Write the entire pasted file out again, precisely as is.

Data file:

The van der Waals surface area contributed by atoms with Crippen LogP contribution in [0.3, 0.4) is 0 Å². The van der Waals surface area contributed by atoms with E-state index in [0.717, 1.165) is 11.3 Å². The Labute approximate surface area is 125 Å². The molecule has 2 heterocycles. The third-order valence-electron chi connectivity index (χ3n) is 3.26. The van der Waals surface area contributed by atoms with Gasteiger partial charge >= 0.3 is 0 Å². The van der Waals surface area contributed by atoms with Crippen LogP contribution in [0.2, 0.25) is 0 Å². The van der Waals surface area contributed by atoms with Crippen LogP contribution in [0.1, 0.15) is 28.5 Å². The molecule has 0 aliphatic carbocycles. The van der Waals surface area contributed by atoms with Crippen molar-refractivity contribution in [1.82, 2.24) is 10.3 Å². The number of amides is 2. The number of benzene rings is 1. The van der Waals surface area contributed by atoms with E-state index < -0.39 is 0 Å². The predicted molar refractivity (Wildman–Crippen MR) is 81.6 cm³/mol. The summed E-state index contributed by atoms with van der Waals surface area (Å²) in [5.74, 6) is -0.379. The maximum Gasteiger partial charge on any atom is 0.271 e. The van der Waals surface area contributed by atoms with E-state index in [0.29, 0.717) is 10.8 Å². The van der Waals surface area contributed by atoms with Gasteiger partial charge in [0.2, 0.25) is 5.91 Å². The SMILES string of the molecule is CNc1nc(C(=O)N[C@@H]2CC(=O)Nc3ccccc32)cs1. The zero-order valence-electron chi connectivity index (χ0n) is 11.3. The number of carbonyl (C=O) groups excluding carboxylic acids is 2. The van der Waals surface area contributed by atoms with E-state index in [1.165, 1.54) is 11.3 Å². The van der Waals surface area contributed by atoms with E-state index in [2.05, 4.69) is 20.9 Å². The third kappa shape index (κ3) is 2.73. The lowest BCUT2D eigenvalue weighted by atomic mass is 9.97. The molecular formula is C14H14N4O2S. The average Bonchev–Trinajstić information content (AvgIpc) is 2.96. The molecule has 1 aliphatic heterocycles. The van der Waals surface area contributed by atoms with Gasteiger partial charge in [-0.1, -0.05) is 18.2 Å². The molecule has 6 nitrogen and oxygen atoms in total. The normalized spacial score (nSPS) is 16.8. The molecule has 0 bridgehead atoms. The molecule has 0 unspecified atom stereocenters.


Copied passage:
The van der Waals surface area contributed by atoms with Crippen LogP contribution in [0.3, 0.4) is 0 Å². The van der Waals surface area contributed by atoms with E-state index in [0.717, 1.165) is 11.3 Å². The Labute approximate surface area is 125 Å². The molecule has 2 heterocycles. The third-order valence-electron chi connectivity index (χ3n) is 3.26. The van der Waals surface area contributed by atoms with Gasteiger partial charge >= 0.3 is 0 Å². The van der Waals surface area contributed by atoms with Crippen LogP contribution in [0.2, 0.25) is 0 Å². The van der Waals surface area contributed by atoms with Crippen LogP contribution in [0.1, 0.15) is 28.5 Å². The molecule has 0 aliphatic carbocycles. The van der Waals surface area contributed by atoms with Crippen molar-refractivity contribution in [1.82, 2.24) is 10.3 Å². The number of amides is 2. The number of benzene rings is 1. The van der Waals surface area contributed by atoms with E-state index < -0.39 is 0 Å². The predicted molar refractivity (Wildman–Crippen MR) is 81.6 cm³/mol. The summed E-state index contributed by atoms with van der Waals surface area (Å²) in [5.74, 6) is -0.379. The maximum Gasteiger partial charge on any atom is 0.271 e. The van der Waals surface area contributed by atoms with E-state index in [0.29, 0.717) is 10.8 Å². The van der Waals surface area contributed by atoms with Gasteiger partial charge in [0.2, 0.25) is 5.91 Å². The SMILES string of the molecule is CNc1nc(C(=O)N[C@@H]2CC(=O)Nc3ccccc32)cs1. The zero-order valence-electron chi connectivity index (χ0n) is 11.3. The number of carbonyl (C=O) groups excluding carboxylic acids is 2. The van der Waals surface area contributed by atoms with E-state index in [1.165, 1.54) is 11.3 Å². The van der Waals surface area contributed by atoms with E-state index in [2.05, 4.69) is 20.9 Å². The third kappa shape index (κ3) is 2.73. The lowest BCUT2D eigenvalue weighted by atomic mass is 9.97. The molecular formula is C14H14N4O2S. The average Bonchev–Trinajstić information content (AvgIpc) is 2.96. The molecule has 1 aliphatic heterocycles. The van der Waals surface area contributed by atoms with Gasteiger partial charge in [-0.1, -0.05) is 18.2 Å². The molecule has 6 nitrogen and oxygen atoms in total. The normalized spacial score (nSPS) is 16.8. The molecule has 0 bridgehead atoms. The molecule has 0 unspecified atom stereocenters.